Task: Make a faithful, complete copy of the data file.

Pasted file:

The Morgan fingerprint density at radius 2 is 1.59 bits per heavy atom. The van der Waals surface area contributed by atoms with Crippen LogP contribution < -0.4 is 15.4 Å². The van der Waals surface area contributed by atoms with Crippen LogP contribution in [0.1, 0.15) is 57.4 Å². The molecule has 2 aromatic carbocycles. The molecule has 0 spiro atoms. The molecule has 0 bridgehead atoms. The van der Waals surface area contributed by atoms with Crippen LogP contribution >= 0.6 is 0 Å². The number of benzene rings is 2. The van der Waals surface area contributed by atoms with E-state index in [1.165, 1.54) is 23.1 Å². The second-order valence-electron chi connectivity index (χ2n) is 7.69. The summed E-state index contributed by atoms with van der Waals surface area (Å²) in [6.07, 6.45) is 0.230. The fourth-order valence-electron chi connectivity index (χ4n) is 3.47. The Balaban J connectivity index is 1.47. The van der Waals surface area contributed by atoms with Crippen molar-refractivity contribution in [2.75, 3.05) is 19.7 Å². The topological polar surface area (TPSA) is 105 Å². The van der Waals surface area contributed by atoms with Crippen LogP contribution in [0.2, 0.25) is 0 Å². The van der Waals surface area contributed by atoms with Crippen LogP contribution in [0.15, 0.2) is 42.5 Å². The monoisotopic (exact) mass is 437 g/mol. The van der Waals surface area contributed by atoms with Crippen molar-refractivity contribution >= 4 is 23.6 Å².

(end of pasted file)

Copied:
The Morgan fingerprint density at radius 2 is 1.59 bits per heavy atom. The van der Waals surface area contributed by atoms with Crippen LogP contribution < -0.4 is 15.4 Å². The van der Waals surface area contributed by atoms with Crippen LogP contribution in [0.1, 0.15) is 57.4 Å². The molecule has 2 aromatic carbocycles. The molecule has 0 spiro atoms. The molecule has 0 bridgehead atoms. The van der Waals surface area contributed by atoms with Crippen LogP contribution >= 0.6 is 0 Å². The number of benzene rings is 2. The van der Waals surface area contributed by atoms with E-state index in [1.165, 1.54) is 23.1 Å². The second-order valence-electron chi connectivity index (χ2n) is 7.69. The summed E-state index contributed by atoms with van der Waals surface area (Å²) in [6.07, 6.45) is 0.230. The fourth-order valence-electron chi connectivity index (χ4n) is 3.47. The Balaban J connectivity index is 1.47. The van der Waals surface area contributed by atoms with Crippen molar-refractivity contribution in [2.75, 3.05) is 19.7 Å². The topological polar surface area (TPSA) is 105 Å². The van der Waals surface area contributed by atoms with Crippen LogP contribution in [0.2, 0.25) is 0 Å². The van der Waals surface area contributed by atoms with Crippen LogP contribution in [0.15, 0.2) is 42.5 Å². The monoisotopic (exact) mass is 437 g/mol. The van der Waals surface area contributed by atoms with Crippen molar-refractivity contribution >= 4 is 23.6 Å².